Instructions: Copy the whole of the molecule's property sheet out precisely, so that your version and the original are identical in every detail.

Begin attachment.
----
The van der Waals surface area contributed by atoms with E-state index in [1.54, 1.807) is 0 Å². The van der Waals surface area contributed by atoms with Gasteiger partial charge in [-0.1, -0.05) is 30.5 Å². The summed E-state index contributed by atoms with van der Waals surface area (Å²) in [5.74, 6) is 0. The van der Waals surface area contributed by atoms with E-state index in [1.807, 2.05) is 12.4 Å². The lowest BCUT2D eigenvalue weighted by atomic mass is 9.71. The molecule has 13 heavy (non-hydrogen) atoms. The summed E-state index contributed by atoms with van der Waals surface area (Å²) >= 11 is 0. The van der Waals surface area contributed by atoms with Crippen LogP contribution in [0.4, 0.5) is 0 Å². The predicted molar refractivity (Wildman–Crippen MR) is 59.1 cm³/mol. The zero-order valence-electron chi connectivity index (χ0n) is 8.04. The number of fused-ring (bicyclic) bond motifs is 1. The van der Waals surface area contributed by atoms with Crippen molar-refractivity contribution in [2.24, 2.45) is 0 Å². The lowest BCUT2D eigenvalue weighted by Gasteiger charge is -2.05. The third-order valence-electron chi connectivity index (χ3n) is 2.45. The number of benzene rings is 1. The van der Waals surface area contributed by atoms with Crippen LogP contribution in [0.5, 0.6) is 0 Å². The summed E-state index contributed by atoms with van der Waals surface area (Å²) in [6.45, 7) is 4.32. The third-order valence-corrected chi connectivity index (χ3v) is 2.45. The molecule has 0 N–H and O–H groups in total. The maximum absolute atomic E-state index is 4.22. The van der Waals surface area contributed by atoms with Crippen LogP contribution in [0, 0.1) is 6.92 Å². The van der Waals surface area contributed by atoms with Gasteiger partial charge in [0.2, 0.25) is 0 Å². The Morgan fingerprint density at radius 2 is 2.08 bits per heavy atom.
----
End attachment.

The van der Waals surface area contributed by atoms with E-state index in [1.54, 1.807) is 0 Å². The van der Waals surface area contributed by atoms with Gasteiger partial charge in [-0.1, -0.05) is 30.5 Å². The summed E-state index contributed by atoms with van der Waals surface area (Å²) in [5.74, 6) is 0. The van der Waals surface area contributed by atoms with E-state index in [1.807, 2.05) is 12.4 Å². The lowest BCUT2D eigenvalue weighted by atomic mass is 9.71. The molecule has 13 heavy (non-hydrogen) atoms. The summed E-state index contributed by atoms with van der Waals surface area (Å²) >= 11 is 0. The van der Waals surface area contributed by atoms with Crippen LogP contribution in [0.4, 0.5) is 0 Å². The predicted molar refractivity (Wildman–Crippen MR) is 59.1 cm³/mol. The zero-order valence-electron chi connectivity index (χ0n) is 8.04. The number of fused-ring (bicyclic) bond motifs is 1. The van der Waals surface area contributed by atoms with Crippen molar-refractivity contribution in [2.24, 2.45) is 0 Å². The lowest BCUT2D eigenvalue weighted by Gasteiger charge is -2.05. The third-order valence-electron chi connectivity index (χ3n) is 2.45. The number of benzene rings is 1. The van der Waals surface area contributed by atoms with Crippen LogP contribution in [0.5, 0.6) is 0 Å². The summed E-state index contributed by atoms with van der Waals surface area (Å²) in [6.45, 7) is 4.32. The third-order valence-corrected chi connectivity index (χ3v) is 2.45. The molecule has 0 N–H and O–H groups in total. The maximum absolute atomic E-state index is 4.22. The van der Waals surface area contributed by atoms with Crippen LogP contribution in [0, 0.1) is 6.92 Å². The van der Waals surface area contributed by atoms with Gasteiger partial charge in [0.2, 0.25) is 0 Å². The Morgan fingerprint density at radius 2 is 2.08 bits per heavy atom.